Maersk Box Photo 121670121 © Björn Wylezich

Maersk has said that being a member of a vessel-sharing alliance (VSA) was “not compatible” with its global integrator aspirations.

And it sees the break-up of the 2M Alliance as “simply a transition from three to four networks”, as both MSC and Maersk decide to operate standalone services on east-west trades.

Taking questions during the company’s full-year and Q4 results presentation yesterday, CEO Vincent Clerc said he did not expect the end of the 2M VSA to induce a “role of musical chairs that has been talked about, with everybody trying to find new partners”.

He said: “Today there are three major networks on the east-west, in the future there will be four.

“The future for us is not to have ocean as a separate business to logistics, but to have our ocean business fully integrated into our logistics business. And in order to do that, we need to have a much higher level of operational control of the service that we deliver to customers,” explained Mr Clerc.

“The quicker we get there the more it allows us to accelerate the integration and move away from this commodity game we are in, which, we can see very clearly now, doesn’t lead anywhere.”

Mr Clerc admitted that the 2M notice period to January 2025, if allowed to run the full term, would “slow down a little bit” its integrator plans, but indicated there would be discussions with MSC on “some of the measures we could implement within the alliance that would allow us to test and progress what we are trying to do here”.

Meanwhile, with its sea freight revenue declining rapidly and 2023 contract rates “trending towards spot rates”, there is renewed emphasis on controlling costs. Maersk said it was preparing to take an impairment and restructuring charge in the first quarter, of $450m, related to restructuring costs associated with the retirement of its brands, including liner Hamburg Süd and shortsea operator Sealand.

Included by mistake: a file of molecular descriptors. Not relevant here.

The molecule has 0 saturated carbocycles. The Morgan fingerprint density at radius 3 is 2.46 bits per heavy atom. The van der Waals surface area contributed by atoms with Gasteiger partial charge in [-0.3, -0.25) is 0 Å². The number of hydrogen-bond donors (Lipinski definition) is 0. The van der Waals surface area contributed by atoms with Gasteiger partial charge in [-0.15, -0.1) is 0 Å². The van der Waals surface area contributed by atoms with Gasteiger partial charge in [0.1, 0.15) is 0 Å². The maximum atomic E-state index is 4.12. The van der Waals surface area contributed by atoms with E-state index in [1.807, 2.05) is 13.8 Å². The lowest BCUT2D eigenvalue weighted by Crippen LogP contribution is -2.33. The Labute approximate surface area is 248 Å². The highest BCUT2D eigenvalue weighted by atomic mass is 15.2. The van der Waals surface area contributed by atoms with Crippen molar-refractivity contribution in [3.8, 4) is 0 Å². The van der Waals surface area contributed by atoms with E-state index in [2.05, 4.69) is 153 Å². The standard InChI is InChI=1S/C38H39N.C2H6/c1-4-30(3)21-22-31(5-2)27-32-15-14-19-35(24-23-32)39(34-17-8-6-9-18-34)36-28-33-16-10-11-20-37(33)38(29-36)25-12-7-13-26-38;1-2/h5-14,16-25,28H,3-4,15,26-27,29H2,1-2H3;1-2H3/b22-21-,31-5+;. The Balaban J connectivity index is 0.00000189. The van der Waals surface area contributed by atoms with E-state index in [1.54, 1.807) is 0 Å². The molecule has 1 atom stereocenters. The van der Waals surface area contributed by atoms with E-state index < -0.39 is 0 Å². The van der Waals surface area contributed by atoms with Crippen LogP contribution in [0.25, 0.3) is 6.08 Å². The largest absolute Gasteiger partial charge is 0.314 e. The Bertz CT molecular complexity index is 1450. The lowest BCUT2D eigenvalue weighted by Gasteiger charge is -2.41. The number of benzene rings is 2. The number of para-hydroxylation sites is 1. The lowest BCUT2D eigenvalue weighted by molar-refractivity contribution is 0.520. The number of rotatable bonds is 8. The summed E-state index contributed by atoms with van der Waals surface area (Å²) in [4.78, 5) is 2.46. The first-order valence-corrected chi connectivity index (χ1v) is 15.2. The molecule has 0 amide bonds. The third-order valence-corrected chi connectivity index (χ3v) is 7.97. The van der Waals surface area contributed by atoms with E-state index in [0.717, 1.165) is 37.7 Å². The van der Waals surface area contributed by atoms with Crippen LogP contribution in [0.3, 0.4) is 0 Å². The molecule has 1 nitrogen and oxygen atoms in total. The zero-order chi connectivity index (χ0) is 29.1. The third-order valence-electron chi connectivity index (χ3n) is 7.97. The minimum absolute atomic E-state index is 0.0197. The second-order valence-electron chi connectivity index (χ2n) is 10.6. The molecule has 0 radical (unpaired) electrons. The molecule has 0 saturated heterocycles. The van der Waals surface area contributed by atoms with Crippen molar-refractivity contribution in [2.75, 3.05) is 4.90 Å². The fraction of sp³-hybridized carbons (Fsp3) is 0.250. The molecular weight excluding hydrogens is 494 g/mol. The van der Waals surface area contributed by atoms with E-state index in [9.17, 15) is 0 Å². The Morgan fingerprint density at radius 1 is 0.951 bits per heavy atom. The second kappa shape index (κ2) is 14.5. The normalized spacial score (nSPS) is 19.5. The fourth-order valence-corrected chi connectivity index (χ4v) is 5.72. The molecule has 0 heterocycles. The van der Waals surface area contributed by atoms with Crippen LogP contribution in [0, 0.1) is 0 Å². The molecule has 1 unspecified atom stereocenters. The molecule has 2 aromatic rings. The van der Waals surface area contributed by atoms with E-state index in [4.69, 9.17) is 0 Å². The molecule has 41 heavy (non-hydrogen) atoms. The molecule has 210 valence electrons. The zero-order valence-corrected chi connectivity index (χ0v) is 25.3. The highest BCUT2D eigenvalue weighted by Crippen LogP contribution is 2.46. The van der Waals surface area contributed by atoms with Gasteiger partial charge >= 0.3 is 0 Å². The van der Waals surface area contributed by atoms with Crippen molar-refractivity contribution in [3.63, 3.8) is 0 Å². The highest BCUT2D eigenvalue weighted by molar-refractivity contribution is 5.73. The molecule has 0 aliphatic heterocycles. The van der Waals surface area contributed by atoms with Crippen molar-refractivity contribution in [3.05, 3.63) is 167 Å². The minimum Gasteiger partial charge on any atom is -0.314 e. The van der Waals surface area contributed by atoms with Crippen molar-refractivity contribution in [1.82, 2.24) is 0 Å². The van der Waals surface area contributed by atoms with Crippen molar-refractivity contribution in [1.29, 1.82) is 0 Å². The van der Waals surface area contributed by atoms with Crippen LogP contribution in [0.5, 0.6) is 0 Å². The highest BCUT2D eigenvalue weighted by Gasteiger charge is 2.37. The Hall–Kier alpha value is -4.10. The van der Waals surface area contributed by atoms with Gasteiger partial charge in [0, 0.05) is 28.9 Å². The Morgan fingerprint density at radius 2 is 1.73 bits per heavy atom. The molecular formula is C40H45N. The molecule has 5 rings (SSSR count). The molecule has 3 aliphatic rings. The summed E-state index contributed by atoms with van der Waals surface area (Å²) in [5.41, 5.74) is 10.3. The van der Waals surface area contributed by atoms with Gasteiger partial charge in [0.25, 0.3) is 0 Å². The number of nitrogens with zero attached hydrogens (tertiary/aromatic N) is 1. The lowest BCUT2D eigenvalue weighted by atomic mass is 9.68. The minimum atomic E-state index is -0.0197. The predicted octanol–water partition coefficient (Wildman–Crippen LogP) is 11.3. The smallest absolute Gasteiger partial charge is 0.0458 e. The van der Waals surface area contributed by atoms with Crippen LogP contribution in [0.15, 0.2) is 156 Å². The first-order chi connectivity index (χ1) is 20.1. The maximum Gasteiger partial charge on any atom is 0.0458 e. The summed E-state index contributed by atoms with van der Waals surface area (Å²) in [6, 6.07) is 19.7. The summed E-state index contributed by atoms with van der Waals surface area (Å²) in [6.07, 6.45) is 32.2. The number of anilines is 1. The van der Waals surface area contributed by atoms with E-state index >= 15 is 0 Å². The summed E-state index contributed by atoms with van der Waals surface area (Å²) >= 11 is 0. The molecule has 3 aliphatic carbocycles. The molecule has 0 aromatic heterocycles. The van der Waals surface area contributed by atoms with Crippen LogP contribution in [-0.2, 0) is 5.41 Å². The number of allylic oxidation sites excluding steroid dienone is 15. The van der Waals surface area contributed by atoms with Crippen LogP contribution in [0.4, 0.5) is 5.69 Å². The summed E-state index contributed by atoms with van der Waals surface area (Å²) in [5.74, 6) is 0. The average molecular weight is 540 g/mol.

To cut operating costs, Maersk was “re-implementing slow steaming” on most of its network, said Mr Clerc, after sailing at near maximum speed in 2022, “as we were always trying to catch up on delays”.

He added: “The goal for us on costs is that we roll back the inflationary pressures. Since the market is going to be flat, our ambition is to deliver flattish volumes, and we will make a few adjustments to the size of our fleet.”

He said pre-pandemic, Maersk’s fleet capacity was 4.1m teu, but the carrier had now grown to around 4.3m teu, and Mr Clerc said it “will need to decrease it a little bit” to meet the reduced demand.

According to Alphaliner data, Maersk currently charters-in 354 of its fleet of 699 vessels, for a capacity of 1.65m teu.

Maersk said it expected to see “a gradual recovery” in demand in the second quarter, following inventory corrections, before a return to normalisation in Q3.

“The margins will suffer a little bit in the first couple of quarters, but then they will come back,” said Mr Clerc.

To find out more about Maersk’s integrated logistics strategy, Loadstar Premium’s Gavin van Marle has been examining it in Singapore this week.

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